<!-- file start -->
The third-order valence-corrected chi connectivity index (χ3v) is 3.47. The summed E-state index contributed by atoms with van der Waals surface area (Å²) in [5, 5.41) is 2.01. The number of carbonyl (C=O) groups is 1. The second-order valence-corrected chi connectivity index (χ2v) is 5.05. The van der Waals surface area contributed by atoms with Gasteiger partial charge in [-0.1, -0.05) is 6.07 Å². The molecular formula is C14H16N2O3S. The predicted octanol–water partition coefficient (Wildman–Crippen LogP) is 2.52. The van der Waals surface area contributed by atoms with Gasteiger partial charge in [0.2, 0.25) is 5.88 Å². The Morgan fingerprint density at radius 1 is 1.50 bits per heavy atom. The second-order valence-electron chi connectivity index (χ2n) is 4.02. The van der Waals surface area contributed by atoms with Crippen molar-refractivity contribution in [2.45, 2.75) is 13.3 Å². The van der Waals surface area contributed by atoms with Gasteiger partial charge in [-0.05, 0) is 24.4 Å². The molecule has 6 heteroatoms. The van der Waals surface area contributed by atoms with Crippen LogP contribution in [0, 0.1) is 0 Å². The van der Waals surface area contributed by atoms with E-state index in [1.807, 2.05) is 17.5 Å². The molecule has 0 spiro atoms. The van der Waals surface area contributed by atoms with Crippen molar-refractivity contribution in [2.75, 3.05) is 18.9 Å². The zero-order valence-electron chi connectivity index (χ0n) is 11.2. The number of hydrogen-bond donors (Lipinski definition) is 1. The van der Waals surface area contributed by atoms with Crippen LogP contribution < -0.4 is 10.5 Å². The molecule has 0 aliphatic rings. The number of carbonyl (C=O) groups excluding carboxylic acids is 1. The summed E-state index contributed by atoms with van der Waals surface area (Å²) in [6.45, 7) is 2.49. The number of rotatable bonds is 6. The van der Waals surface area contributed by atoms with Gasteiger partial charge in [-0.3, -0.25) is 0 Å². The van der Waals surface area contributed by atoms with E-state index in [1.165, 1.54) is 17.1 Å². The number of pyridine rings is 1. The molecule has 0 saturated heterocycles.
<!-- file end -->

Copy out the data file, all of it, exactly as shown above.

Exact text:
The third-order valence-corrected chi connectivity index (χ3v) is 3.47. The summed E-state index contributed by atoms with van der Waals surface area (Å²) in [5, 5.41) is 2.01. The number of carbonyl (C=O) groups is 1. The second-order valence-corrected chi connectivity index (χ2v) is 5.05. The van der Waals surface area contributed by atoms with Gasteiger partial charge in [-0.1, -0.05) is 6.07 Å². The molecular formula is C14H16N2O3S. The predicted octanol–water partition coefficient (Wildman–Crippen LogP) is 2.52. The van der Waals surface area contributed by atoms with Gasteiger partial charge in [0.2, 0.25) is 5.88 Å². The Morgan fingerprint density at radius 1 is 1.50 bits per heavy atom. The second-order valence-electron chi connectivity index (χ2n) is 4.02. The van der Waals surface area contributed by atoms with Crippen molar-refractivity contribution in [2.45, 2.75) is 13.3 Å². The van der Waals surface area contributed by atoms with Gasteiger partial charge in [-0.05, 0) is 24.4 Å². The molecule has 6 heteroatoms. The van der Waals surface area contributed by atoms with Crippen LogP contribution in [0, 0.1) is 0 Å². The van der Waals surface area contributed by atoms with E-state index in [1.807, 2.05) is 17.5 Å². The molecule has 0 spiro atoms. The van der Waals surface area contributed by atoms with Crippen molar-refractivity contribution in [2.75, 3.05) is 18.9 Å². The zero-order valence-electron chi connectivity index (χ0n) is 11.2. The number of hydrogen-bond donors (Lipinski definition) is 1. The van der Waals surface area contributed by atoms with Crippen LogP contribution < -0.4 is 10.5 Å². The molecule has 0 aliphatic rings. The number of carbonyl (C=O) groups excluding carboxylic acids is 1. The summed E-state index contributed by atoms with van der Waals surface area (Å²) in [6.45, 7) is 2.49. The number of rotatable bonds is 6. The van der Waals surface area contributed by atoms with Gasteiger partial charge in [-0.3, -0.25) is 0 Å². The van der Waals surface area contributed by atoms with E-state index in [1.165, 1.54) is 17.1 Å². The number of pyridine rings is 1. The molecule has 0 saturated heterocycles.